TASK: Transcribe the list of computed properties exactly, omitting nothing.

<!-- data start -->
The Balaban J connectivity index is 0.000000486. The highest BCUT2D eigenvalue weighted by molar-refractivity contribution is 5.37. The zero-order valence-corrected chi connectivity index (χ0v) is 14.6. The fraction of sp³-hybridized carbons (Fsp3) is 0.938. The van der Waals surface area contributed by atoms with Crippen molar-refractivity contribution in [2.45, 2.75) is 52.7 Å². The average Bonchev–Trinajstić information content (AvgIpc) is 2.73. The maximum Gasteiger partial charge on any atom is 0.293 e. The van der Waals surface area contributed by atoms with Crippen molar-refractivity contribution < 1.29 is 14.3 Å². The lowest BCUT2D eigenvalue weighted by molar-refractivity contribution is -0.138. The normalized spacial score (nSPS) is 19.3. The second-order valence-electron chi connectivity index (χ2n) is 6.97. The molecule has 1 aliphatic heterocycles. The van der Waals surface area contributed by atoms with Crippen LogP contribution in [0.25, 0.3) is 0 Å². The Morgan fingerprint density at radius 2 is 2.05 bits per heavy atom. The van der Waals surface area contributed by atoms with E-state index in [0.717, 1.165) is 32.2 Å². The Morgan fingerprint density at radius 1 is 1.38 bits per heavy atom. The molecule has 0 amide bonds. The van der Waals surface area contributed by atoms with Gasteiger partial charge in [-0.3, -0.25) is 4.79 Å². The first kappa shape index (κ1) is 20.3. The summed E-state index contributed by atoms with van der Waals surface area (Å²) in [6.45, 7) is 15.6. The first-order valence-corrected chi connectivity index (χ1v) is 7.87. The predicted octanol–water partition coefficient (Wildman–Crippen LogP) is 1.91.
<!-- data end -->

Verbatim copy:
The Balaban J connectivity index is 0.000000486. The highest BCUT2D eigenvalue weighted by molar-refractivity contribution is 5.37. The zero-order valence-corrected chi connectivity index (χ0v) is 14.6. The fraction of sp³-hybridized carbons (Fsp3) is 0.938. The van der Waals surface area contributed by atoms with Crippen molar-refractivity contribution in [2.45, 2.75) is 52.7 Å². The average Bonchev–Trinajstić information content (AvgIpc) is 2.73. The maximum Gasteiger partial charge on any atom is 0.293 e. The van der Waals surface area contributed by atoms with Crippen molar-refractivity contribution < 1.29 is 14.3 Å². The lowest BCUT2D eigenvalue weighted by molar-refractivity contribution is -0.138. The normalized spacial score (nSPS) is 19.3. The second-order valence-electron chi connectivity index (χ2n) is 6.97. The molecule has 1 aliphatic heterocycles. The van der Waals surface area contributed by atoms with Crippen LogP contribution in [0.25, 0.3) is 0 Å². The Morgan fingerprint density at radius 2 is 2.05 bits per heavy atom. The van der Waals surface area contributed by atoms with E-state index in [0.717, 1.165) is 32.2 Å². The Morgan fingerprint density at radius 1 is 1.38 bits per heavy atom. The molecule has 0 amide bonds. The van der Waals surface area contributed by atoms with Gasteiger partial charge in [-0.3, -0.25) is 4.79 Å². The first kappa shape index (κ1) is 20.3. The summed E-state index contributed by atoms with van der Waals surface area (Å²) in [6.45, 7) is 15.6. The first-order valence-corrected chi connectivity index (χ1v) is 7.87. The predicted octanol–water partition coefficient (Wildman–Crippen LogP) is 1.91.